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Brandon Jenkins


Standing well over six feet tall, shaved head, and tattoos blazing, most people would assume that Brandon Jenkins is a hard rock act or at least a professional wrestler, but nothing could be farther from the truth. As part of the “Red Dirt” music scene in Oklahoma for more than a decade, he has honed his skills and made a name for himself as one of the premier performing songwriters around. Promoting his sixth release “Down In Flames” on Western Soul Records, Jenkins has assembled an incredible touring band and undertaken a hellacious touring schedule moving him to the forefront of the Progressive Country movement. Recently signed to a national distribution deal with Sony/Red, he is making his presence known with his latest hit single “The Whole World’s Gone Crazy”.

Difficult to corral into one musical style, Jenkins’ music seems to reach far beyond any one type of classification. His commanding voice immediately makes you think of country music, but he isn’t “singing country” as much as he’s “singing Okie” which is to say he is simply singing his life. Though country, rock, and blues are all categories that his diversity allows him to be a part of, he continues to stand on his own. Soulful, poetic, rowdy, and fun; he explores all these things and more, sometimes simultaneously, and does it without the least bit of pretension. He writes songs the way they’re supposed to be: real stories about the heart of living, framed by an acoustic guitar.

The road to success has not been easy for Jenkins; it has had several peaks, valleys, and a few sharp turns. Starting with his first record deal in 1994 with Alabama label Raney Records, things started out with a bang. The label sent him on the road in a silver eagle, raking in the money from playing big country dance halls. Beneath the success though, a storm was brewing. The country “hat act” the label had turned him into was not setting well with Brandon. His artistic freedom was non-existent and the constant traveling was beginning to take its toll.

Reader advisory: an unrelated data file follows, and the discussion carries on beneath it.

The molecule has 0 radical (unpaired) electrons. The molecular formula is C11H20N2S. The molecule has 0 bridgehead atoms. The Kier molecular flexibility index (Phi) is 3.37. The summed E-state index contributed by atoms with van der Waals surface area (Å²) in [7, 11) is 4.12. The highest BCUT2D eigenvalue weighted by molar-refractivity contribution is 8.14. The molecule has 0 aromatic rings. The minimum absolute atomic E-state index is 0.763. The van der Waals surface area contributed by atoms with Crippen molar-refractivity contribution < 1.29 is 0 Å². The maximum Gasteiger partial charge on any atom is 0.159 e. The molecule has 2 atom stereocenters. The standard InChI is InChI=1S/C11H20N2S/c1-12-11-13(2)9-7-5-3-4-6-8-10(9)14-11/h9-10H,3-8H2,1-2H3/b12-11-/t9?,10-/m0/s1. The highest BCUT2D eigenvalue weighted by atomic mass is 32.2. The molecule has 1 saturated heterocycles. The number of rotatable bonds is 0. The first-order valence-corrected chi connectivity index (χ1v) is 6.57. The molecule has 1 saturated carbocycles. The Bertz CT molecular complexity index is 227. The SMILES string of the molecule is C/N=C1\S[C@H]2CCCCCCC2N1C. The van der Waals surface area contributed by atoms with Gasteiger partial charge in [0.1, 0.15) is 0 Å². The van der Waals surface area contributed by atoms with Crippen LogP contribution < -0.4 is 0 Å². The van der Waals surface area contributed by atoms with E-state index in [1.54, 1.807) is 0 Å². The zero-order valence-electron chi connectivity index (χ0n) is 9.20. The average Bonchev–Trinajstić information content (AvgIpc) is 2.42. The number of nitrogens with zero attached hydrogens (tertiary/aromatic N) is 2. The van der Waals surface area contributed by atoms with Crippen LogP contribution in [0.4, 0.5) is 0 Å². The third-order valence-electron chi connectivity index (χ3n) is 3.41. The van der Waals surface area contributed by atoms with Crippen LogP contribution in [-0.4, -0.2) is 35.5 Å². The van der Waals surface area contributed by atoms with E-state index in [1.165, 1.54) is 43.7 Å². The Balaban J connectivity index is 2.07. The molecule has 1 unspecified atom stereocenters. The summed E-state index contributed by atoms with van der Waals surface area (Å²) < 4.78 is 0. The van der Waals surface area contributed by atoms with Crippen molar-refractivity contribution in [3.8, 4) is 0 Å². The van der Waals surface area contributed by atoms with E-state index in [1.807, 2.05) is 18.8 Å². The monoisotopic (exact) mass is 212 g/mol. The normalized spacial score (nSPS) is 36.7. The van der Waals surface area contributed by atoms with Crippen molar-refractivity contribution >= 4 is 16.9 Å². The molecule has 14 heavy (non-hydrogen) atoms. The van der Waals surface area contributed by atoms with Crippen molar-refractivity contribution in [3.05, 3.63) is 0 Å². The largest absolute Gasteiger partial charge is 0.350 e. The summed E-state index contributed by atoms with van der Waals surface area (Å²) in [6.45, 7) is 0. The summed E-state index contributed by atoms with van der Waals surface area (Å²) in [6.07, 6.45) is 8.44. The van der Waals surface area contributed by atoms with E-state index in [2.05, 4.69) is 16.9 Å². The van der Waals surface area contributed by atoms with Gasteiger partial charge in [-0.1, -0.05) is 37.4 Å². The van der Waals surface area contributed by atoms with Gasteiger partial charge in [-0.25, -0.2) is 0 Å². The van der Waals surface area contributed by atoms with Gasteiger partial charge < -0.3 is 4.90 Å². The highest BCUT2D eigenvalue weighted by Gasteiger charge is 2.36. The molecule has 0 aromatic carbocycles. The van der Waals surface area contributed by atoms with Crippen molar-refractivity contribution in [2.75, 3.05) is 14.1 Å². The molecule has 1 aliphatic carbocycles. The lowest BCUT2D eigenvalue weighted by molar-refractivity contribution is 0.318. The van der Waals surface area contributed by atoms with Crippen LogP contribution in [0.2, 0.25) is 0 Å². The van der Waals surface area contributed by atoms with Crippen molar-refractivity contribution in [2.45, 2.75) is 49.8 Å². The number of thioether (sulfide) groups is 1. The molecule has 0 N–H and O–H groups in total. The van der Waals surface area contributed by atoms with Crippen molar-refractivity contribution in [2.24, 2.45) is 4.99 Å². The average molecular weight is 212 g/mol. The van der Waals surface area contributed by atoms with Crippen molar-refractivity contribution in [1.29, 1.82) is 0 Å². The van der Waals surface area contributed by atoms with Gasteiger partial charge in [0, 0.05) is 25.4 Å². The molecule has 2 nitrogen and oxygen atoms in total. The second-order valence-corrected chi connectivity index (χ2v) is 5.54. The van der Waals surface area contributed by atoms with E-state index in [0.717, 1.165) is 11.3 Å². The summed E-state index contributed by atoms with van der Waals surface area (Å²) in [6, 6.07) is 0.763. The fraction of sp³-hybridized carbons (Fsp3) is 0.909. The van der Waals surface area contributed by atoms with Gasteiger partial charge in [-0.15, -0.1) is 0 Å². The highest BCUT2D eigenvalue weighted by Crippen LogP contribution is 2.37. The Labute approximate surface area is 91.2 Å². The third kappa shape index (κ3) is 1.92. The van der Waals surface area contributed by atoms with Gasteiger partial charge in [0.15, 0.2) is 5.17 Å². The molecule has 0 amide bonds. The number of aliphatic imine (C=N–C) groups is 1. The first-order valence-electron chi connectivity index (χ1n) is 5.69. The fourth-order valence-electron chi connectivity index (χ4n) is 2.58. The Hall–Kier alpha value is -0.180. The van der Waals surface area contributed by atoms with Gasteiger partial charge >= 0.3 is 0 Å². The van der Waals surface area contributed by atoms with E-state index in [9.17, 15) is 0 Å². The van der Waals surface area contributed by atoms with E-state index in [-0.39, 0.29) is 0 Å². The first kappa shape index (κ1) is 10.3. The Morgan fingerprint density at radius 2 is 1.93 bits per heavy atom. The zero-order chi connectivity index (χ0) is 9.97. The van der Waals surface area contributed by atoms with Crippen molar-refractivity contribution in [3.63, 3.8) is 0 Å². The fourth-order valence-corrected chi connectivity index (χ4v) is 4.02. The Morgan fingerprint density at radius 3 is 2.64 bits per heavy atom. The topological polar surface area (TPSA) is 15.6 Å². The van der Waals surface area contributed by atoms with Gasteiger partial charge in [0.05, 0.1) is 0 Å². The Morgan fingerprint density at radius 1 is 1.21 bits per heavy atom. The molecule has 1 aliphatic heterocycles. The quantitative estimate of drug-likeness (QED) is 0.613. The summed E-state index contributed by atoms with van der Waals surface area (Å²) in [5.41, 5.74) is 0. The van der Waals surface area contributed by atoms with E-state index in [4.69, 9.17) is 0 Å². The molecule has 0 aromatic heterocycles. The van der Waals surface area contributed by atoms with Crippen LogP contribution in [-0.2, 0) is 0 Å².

In 1995 Brandon left the label and signed with manager R. C. Bradley (Dwight Yoakam, Jim Lauderdale). By spring, he had made the move to Nashville, but things there would not go well. “Everywhere I went they told me the same thing; that I had a great voice but I didn’t have the right look, or my song was too risque.” This only reinforced his resolve to be his own man. After less than a year, he decided to go back to his base in Oklahoma. This time, he would follow his own artistic vision, transforming himself from a longhaired country “hat act” into a bald headed tattooed singer/songwriter.

“I decided from here on out I’m going to be myself, and damn the consequences.”

Being true to himself has proved successful. Jenkins has built a large and loyal following of fans. He has shared the stage with the likes of Willie Nelson, Pat Green, David Allen Coe, Charlie Daniels, Cory Morrow, Robert Earl Keen, Jerry Jeff Walker, The Mavericks, Hal Ketchum, Steven Stills, BR-549, Jack Ingram, John Anderson, and Ray Wylie Hubbard.

In 2002 Jenkins wrote the theme song “I Could Be Your Superman” to the motion picture “Sam And Janet” starring Gary Busey. Last year brought another exciting opportunity when Jenkins collaborated with Grammy award-winning producer Pete Anderson (best known for his work with Dwight Yoakam) on a compilation CD called “A Country West Of Nashville” containing some of America’s best artists not on a major label. Several artists of distinction have recorded Brandon’s songs as well, including Billy Vera (1987 mega hit “At This Moment”, and TV show “The King Of Queens” theme song), Stoney LaRue, and Bleu Edmonson to name a few.

Jenkins’ music has received several awards and acknowledgments for his work. Winner of “Best Video” for “Down In Flames” at The 2005 AMN Video Awards, and Payne County Line Music Awards, Nominated for Album Of The Year at the Gruene With Envy Music Awards in 2003 and 2004, winner of Song Of The Year for “My Feet Don’t Touch The Ground” at the 2003 Oklahoma Red Dirt Music Awards, and Winner of the 2001 Jim Beam Music B.E.A.M. Music Grant.

With his latest album, “Down In Flames,” Jenkins continues to create honest music on his own terms. Not tied down by someone else’s dreams or ideas, Jenkins has finally been able to craft an album of 10 tracks using his own vision.

“Over the years there have been a lot of obstacles to overcome, but looking back I don’t think I would change a thing; and it’s going to make the success of this project that much sweeter.”

Brandon Jenkins

Brandon Jenkins

Brandon Jenkins

Brandon Jenkins

“Down in flames” 2004



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